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Tuesday, 22 February, 2000, 12:16 GMT
Religion: Nigeria's latest flashpoint





By News Online's Justin Pearce

Fighting between Christians and Muslims in the northern Nigerian state of Kaduna is the latest challenge faced by the still-young democratic government in holding together one of Africa's most diverse countries.

Over the past year, fighting has set Yoruba against Hausa, Christian against Muslim, and communities against their neighbours throughout Africa's most populous country.

Usually, the conflict has been sparked by local rivalries, but fuelled by wider regional resentments - between the commercial hub of the south-west and the politically dominant north, or the plundered oil fields of the south-east.

Troubled transition
May 1999
Inter-communal fighting in Warri, Delta region
June 1999
Hausa-Yoruba fighting in Ibadan
July 1999
Hausa-Yoruba fighting in Sagamu
July 1999
Hausa-Yoruba fighting in Kano
Oct-Nov 1999
Hausa-Yoruba fighting in Lagos
Nov 1999
Police killed in Odi, Delta region
Even at local level, fighting takes on an ethnic or religious character, since Christianity and the Yoruba and Ibo people are associated with the south, and Islam and the Hausa people with the north.

Nigeria's existence as a country is purely the result of borders drawn by colonial pens.

Federal flaws

At independence, a federal constitution was adopted with a view to giving a greater degree of self-determination to Nigeria's regions.

But since democracy returned to Nigeria last year, and President Obasanjo adopted a less authoritarian style of government than his military predecessors, the shortcomings of the federal system have been all too obvious.

However one might redraw the internal boundaries, there will always be states in Nigeria that reflect something of the country's ethnic and religious diversity.

The most serious ethnic clashes in recent months have occurred in cities such as Lagos and Kano which have a large ethnically mixed population.

Religious mix

And so it is with religion. As part of the greater freedoms offered under the Obasanjo government, several Muslim-dominated states in the north have expressed interest in introducing Sharia, or Islamic law.

Muslim men at prayer Sharia arrived peacefully in the overwhelmingly Muslim Zamfara
The first state to implement Sharia was the overwhelmingly Muslim Zamfara, and there the transition passed off largely peacefully.

But in Kaduna - which has a substantial Christian minority - the mere mention of Sharia has sparked bloodshed and destruction.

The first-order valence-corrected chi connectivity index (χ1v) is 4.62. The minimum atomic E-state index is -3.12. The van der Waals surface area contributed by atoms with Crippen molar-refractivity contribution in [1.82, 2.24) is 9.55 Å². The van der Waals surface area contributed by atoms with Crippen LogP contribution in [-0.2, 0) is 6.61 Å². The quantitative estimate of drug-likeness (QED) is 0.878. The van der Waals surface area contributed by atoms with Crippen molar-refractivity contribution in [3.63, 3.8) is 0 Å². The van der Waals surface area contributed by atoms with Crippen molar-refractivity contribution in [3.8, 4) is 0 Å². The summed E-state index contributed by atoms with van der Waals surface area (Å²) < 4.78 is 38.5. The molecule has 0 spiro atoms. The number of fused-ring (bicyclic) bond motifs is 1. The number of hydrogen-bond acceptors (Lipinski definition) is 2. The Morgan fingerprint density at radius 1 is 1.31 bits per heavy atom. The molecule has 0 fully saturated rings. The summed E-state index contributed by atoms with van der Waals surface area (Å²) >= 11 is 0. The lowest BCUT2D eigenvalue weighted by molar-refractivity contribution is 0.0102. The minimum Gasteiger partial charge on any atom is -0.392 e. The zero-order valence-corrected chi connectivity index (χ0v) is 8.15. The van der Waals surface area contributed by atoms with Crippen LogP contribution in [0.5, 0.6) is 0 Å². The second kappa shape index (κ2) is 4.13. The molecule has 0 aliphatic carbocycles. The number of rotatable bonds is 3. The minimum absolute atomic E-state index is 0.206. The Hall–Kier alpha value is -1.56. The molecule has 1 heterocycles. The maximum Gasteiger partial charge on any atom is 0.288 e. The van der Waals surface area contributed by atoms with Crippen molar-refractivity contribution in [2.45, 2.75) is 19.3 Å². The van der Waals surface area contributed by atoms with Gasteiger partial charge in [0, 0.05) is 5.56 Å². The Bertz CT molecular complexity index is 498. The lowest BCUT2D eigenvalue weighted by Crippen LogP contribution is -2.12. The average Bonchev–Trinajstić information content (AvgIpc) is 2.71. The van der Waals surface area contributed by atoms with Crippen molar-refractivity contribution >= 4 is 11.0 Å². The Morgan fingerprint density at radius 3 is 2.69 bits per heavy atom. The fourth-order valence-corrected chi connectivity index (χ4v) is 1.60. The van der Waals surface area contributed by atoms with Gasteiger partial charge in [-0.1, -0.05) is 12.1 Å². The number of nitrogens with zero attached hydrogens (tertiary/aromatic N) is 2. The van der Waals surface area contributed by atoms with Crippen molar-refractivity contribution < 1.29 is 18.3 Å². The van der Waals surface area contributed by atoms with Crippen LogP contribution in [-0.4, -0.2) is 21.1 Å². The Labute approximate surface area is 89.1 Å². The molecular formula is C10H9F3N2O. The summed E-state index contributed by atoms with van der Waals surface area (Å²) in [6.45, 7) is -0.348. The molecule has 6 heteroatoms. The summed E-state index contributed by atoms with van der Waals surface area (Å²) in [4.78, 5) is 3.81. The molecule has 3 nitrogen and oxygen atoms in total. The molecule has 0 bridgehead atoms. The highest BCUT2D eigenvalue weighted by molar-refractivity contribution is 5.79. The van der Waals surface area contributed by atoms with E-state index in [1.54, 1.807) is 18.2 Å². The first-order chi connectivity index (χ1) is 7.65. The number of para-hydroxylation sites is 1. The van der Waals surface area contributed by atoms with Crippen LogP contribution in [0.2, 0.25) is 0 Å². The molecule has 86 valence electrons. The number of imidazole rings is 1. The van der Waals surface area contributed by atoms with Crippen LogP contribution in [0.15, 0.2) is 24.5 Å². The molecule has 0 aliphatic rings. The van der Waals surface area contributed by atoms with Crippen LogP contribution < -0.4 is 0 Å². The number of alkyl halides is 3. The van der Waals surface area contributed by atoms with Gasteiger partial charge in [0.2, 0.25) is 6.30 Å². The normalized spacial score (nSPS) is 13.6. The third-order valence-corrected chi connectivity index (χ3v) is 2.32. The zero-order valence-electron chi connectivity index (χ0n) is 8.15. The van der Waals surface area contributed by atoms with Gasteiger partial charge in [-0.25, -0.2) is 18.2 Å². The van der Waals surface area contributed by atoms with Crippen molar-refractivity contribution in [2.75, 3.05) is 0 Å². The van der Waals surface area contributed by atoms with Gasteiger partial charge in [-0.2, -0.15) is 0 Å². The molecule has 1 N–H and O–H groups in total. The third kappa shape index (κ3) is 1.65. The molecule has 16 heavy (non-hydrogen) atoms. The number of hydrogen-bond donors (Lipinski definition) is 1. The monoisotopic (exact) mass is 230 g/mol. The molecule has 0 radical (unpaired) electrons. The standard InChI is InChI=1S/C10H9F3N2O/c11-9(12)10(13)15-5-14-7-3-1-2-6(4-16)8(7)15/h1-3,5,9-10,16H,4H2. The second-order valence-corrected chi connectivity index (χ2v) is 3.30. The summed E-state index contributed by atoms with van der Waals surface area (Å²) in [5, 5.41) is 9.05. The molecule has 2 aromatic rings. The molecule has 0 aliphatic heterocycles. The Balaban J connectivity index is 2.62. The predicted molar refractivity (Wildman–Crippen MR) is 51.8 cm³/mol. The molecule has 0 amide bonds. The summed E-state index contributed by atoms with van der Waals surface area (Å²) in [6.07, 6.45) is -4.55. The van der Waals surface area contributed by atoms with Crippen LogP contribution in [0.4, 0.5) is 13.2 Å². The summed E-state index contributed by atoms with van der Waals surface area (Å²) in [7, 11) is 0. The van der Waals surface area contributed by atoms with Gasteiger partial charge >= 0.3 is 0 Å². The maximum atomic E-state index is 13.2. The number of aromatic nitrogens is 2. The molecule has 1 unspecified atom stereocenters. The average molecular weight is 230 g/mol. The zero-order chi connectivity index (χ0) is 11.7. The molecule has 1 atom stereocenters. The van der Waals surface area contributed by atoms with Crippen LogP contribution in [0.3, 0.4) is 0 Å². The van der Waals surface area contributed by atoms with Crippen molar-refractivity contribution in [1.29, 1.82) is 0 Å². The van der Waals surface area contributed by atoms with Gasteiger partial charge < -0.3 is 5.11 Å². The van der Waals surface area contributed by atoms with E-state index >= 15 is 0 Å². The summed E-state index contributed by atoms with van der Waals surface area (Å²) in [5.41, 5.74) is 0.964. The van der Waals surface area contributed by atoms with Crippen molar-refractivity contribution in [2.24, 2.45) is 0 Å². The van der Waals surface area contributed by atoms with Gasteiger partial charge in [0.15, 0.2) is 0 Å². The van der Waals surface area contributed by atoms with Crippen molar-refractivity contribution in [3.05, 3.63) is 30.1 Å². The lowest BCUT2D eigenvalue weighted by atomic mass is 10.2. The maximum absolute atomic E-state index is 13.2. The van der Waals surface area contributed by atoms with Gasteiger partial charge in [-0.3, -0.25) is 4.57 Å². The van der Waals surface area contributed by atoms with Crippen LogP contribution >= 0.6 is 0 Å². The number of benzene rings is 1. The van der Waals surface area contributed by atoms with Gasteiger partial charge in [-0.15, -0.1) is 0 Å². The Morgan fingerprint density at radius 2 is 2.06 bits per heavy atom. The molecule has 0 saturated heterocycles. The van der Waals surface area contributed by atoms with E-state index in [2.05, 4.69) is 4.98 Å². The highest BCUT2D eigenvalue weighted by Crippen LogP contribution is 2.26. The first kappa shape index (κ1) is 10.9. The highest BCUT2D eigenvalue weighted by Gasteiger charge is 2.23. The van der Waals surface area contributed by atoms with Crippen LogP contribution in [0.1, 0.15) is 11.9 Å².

Perhaps wisely, the Kaduna state authorities said they would start investigating ways in which Sharia could be introduced, rather than imposing it unilaterally.

Moreover, Nigerian Muslim leaders have said all along that Sharia will not affect the lives of the Christian minority in Sharia states.

But such assurances did little to ease the fears of Christians in Kaduna, who turned out in their thousands in an initially peaceful demonstration against the proposed introduction of Sharia.

Scuffles between demonstrators and Muslim bystanders soon grew into far more serious fighting and arson.

President's dilemma

The question now is how to contain the violence.

President Olesegun Obasanjo President Obasanjo: Sending in troops could prove disastrous
Police in Kaduna have appealed for reinforcements. Another more risky option would be the deployment of soldiers.

Calling out the army to quell civil unrest is bound to be politically dangerous in a country where soldiers have in the past needed little provocation in staging coups d'etat - and where the present government is trying to prove itself as the guarantor of democracy.

President Obasanjo, a born-again Christian, also has to tread carefully lest he be accused of anti-Muslim bias.

The last time the president called out the troops was in November, when soldiers went into the Niger Delta following the killing of a dozen policemen by local militant youths.

The result was yet more bloodshed, with soldiers blamed for hundreds of deaths, and President Obasanjo being forced to apologise.

Memories of that incident are certain to haunt the president as he ponders how to deal with this latest symptom of his country's difficult transition.

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See also:
27 Jan 00 |  Africa
The many faces of Sharia
20 Jan 00 |  From Our Own Correspondent
Islamic law raises tension in Nigeria
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18 Oct 99 |  Africa
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